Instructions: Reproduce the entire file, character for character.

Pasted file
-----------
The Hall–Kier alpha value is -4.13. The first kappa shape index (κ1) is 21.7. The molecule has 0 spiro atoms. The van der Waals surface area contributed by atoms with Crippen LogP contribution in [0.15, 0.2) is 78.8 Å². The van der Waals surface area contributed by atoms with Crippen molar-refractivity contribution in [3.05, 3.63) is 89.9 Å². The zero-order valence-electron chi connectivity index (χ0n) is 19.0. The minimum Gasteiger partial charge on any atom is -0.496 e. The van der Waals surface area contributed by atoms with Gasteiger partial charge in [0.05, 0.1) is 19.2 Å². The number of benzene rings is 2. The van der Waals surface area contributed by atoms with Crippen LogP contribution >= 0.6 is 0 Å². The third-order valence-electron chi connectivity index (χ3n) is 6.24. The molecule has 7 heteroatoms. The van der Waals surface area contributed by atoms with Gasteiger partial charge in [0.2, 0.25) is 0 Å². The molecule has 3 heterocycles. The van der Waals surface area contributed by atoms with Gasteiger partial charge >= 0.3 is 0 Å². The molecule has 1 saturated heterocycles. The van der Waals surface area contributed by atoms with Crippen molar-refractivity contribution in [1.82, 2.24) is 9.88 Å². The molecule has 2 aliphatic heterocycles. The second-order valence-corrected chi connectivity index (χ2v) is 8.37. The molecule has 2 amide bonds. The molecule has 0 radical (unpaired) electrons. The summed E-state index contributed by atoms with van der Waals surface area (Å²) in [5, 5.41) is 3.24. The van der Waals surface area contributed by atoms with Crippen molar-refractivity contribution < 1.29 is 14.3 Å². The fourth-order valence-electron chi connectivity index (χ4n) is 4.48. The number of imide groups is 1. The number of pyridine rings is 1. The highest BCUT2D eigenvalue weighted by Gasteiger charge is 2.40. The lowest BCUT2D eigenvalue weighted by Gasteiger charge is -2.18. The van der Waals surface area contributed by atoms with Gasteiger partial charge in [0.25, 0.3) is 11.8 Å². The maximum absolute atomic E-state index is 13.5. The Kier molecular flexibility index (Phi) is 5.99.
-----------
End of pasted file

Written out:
The Hall–Kier alpha value is -4.13. The first kappa shape index (κ1) is 21.7. The molecule has 0 spiro atoms. The van der Waals surface area contributed by atoms with Crippen LogP contribution in [0.15, 0.2) is 78.8 Å². The van der Waals surface area contributed by atoms with Crippen molar-refractivity contribution in [3.05, 3.63) is 89.9 Å². The zero-order valence-electron chi connectivity index (χ0n) is 19.0. The minimum Gasteiger partial charge on any atom is -0.496 e. The van der Waals surface area contributed by atoms with Gasteiger partial charge in [0.05, 0.1) is 19.2 Å². The number of benzene rings is 2. The van der Waals surface area contributed by atoms with Crippen LogP contribution >= 0.6 is 0 Å². The third-order valence-electron chi connectivity index (χ3n) is 6.24. The molecule has 7 heteroatoms. The van der Waals surface area contributed by atoms with Gasteiger partial charge in [0.2, 0.25) is 0 Å². The molecule has 3 heterocycles. The van der Waals surface area contributed by atoms with Gasteiger partial charge >= 0.3 is 0 Å². The molecule has 1 saturated heterocycles. The van der Waals surface area contributed by atoms with Crippen molar-refractivity contribution in [1.82, 2.24) is 9.88 Å². The molecule has 2 aliphatic heterocycles. The second-order valence-corrected chi connectivity index (χ2v) is 8.37. The molecule has 2 amide bonds. The molecule has 0 radical (unpaired) electrons. The summed E-state index contributed by atoms with van der Waals surface area (Å²) in [5, 5.41) is 3.24. The van der Waals surface area contributed by atoms with Crippen molar-refractivity contribution < 1.29 is 14.3 Å². The fourth-order valence-electron chi connectivity index (χ4n) is 4.48. The number of imide groups is 1. The number of pyridine rings is 1. The highest BCUT2D eigenvalue weighted by Gasteiger charge is 2.40. The lowest BCUT2D eigenvalue weighted by Gasteiger charge is -2.18. The van der Waals surface area contributed by atoms with Gasteiger partial charge in [0.25, 0.3) is 11.8 Å². The maximum absolute atomic E-state index is 13.5. The Kier molecular flexibility index (Phi) is 5.99.